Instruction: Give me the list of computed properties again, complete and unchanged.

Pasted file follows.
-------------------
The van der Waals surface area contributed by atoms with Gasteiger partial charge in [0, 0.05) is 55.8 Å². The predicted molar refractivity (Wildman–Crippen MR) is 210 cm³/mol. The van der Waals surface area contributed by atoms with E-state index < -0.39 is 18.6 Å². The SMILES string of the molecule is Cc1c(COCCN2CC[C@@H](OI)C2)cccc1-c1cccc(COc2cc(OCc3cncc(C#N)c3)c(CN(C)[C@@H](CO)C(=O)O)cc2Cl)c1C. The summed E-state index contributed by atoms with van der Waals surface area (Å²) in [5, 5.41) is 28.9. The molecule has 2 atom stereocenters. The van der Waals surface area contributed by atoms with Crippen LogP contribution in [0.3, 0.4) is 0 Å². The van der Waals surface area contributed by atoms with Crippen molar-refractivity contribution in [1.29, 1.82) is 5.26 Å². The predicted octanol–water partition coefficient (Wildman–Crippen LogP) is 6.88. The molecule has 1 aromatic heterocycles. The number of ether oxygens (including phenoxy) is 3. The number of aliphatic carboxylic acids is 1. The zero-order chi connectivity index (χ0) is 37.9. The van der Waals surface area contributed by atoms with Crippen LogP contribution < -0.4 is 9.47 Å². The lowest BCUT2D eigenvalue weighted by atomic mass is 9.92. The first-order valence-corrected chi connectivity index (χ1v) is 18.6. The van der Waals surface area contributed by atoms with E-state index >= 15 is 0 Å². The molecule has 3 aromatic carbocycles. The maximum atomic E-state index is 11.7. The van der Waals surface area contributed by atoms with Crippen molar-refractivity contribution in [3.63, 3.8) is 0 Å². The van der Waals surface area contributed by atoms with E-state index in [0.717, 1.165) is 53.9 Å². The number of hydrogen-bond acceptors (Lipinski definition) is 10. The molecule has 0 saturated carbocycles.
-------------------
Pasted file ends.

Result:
The van der Waals surface area contributed by atoms with Gasteiger partial charge in [0, 0.05) is 55.8 Å². The predicted molar refractivity (Wildman–Crippen MR) is 210 cm³/mol. The van der Waals surface area contributed by atoms with E-state index < -0.39 is 18.6 Å². The SMILES string of the molecule is Cc1c(COCCN2CC[C@@H](OI)C2)cccc1-c1cccc(COc2cc(OCc3cncc(C#N)c3)c(CN(C)[C@@H](CO)C(=O)O)cc2Cl)c1C. The summed E-state index contributed by atoms with van der Waals surface area (Å²) in [5, 5.41) is 28.9. The molecule has 2 atom stereocenters. The van der Waals surface area contributed by atoms with Crippen LogP contribution in [0.3, 0.4) is 0 Å². The van der Waals surface area contributed by atoms with Crippen molar-refractivity contribution in [1.29, 1.82) is 5.26 Å². The predicted octanol–water partition coefficient (Wildman–Crippen LogP) is 6.88. The molecule has 1 aromatic heterocycles. The number of ether oxygens (including phenoxy) is 3. The number of aliphatic carboxylic acids is 1. The zero-order chi connectivity index (χ0) is 37.9. The van der Waals surface area contributed by atoms with Crippen LogP contribution < -0.4 is 9.47 Å². The lowest BCUT2D eigenvalue weighted by atomic mass is 9.92. The first-order valence-corrected chi connectivity index (χ1v) is 18.6. The van der Waals surface area contributed by atoms with E-state index >= 15 is 0 Å². The molecule has 3 aromatic carbocycles. The maximum atomic E-state index is 11.7. The van der Waals surface area contributed by atoms with Crippen molar-refractivity contribution in [3.63, 3.8) is 0 Å². The van der Waals surface area contributed by atoms with E-state index in [0.717, 1.165) is 53.9 Å². The number of hydrogen-bond acceptors (Lipinski definition) is 10. The molecule has 0 saturated carbocycles.